Travelers put eyes to the sky for eclipse in Lusk, Wyoming
The long-awaited total solar eclipse has come and gone.
But was it worth all of the hype?
The total solar eclipse is bringing people from South Dakota to Wyoming, but people aren't just crossing state borders to watch today's solar eclipse. They're also coming from all over the world.
Lusk, Wyoming was the destination for thousands of eclipse onlookers - wanting to get a taste of totality - but not quite the amount of traffic.
Michael Janssen, visiting from the Netherlands, says "We thought this place would be better than Casper."
While Casper saw thousands more - that's not to say Lusk didn't see plenty of business on their own.
Campgrounds and hotels in the tiny town were filled nearly a year ago.
That's because plenty of people have been in planning mode for years.
Joel Goodman, visiting from Maryland says, "Ten years ago, when our friends moved to Newcastle - we said can we make our reservation for ten years from now?"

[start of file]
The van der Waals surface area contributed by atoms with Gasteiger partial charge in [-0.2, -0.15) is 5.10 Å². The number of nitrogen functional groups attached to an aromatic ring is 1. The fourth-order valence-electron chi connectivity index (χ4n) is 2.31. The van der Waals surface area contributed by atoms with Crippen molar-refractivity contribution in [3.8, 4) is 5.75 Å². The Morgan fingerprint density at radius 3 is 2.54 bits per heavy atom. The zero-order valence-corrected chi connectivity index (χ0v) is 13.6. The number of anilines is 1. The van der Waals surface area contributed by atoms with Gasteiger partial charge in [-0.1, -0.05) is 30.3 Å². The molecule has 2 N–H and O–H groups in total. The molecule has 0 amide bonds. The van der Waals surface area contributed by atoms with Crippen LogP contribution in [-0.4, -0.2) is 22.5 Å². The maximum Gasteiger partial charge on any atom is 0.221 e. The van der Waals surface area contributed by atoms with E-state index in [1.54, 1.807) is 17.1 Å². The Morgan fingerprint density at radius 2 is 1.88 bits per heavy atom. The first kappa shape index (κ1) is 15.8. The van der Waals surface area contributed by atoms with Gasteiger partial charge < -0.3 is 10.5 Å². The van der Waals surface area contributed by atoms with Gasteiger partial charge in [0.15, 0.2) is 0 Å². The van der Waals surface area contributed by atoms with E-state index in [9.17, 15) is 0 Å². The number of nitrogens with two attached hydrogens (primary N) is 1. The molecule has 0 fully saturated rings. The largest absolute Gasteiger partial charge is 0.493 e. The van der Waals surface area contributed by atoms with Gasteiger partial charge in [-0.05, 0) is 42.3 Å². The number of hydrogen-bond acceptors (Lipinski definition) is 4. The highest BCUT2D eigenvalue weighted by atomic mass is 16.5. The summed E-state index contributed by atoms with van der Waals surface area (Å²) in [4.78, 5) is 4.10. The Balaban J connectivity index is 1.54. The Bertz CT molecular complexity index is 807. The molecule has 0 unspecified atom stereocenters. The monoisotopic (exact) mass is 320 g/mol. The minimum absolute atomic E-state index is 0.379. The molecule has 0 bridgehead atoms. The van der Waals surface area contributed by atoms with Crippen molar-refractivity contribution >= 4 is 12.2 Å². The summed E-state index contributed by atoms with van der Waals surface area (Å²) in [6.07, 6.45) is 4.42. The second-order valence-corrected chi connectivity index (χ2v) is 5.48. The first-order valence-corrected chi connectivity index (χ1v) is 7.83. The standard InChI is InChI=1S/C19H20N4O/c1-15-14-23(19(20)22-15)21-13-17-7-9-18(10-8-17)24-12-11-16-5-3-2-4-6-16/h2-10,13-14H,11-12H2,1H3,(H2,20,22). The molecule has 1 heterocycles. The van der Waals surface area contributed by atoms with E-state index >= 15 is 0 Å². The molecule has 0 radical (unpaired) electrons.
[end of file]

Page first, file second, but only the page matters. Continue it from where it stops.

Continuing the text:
All of the excitement built the hype and did not disappoint for some of these watchers, including Deb Breckenridge, visiting from Dallas.
Mesmerized as the sun and moon met as one and made it a memory she'll never forget.
Deb Breckenridge, from Dallas, Texas says, "To go from light to dark - which seemed to take a long time. But dark to light seemed so very fast. It was really neat."
With all of the extra foot traffic, Niobrara County officials are excited more felt the love of Lusk, and made it a visit to remember.
Jackie Bredthauer, Chairperson for the 2017 Lusk Eclipse says, "We've had several comment that they'll be back. So that's always a great thing. We've had several comments there are very nice people."
The one-of-a-kind experience will happen again in seven years on April 8th, 2024 - but this time the path will lie differently - lucky for Deb and her family, totality should cross through Texas.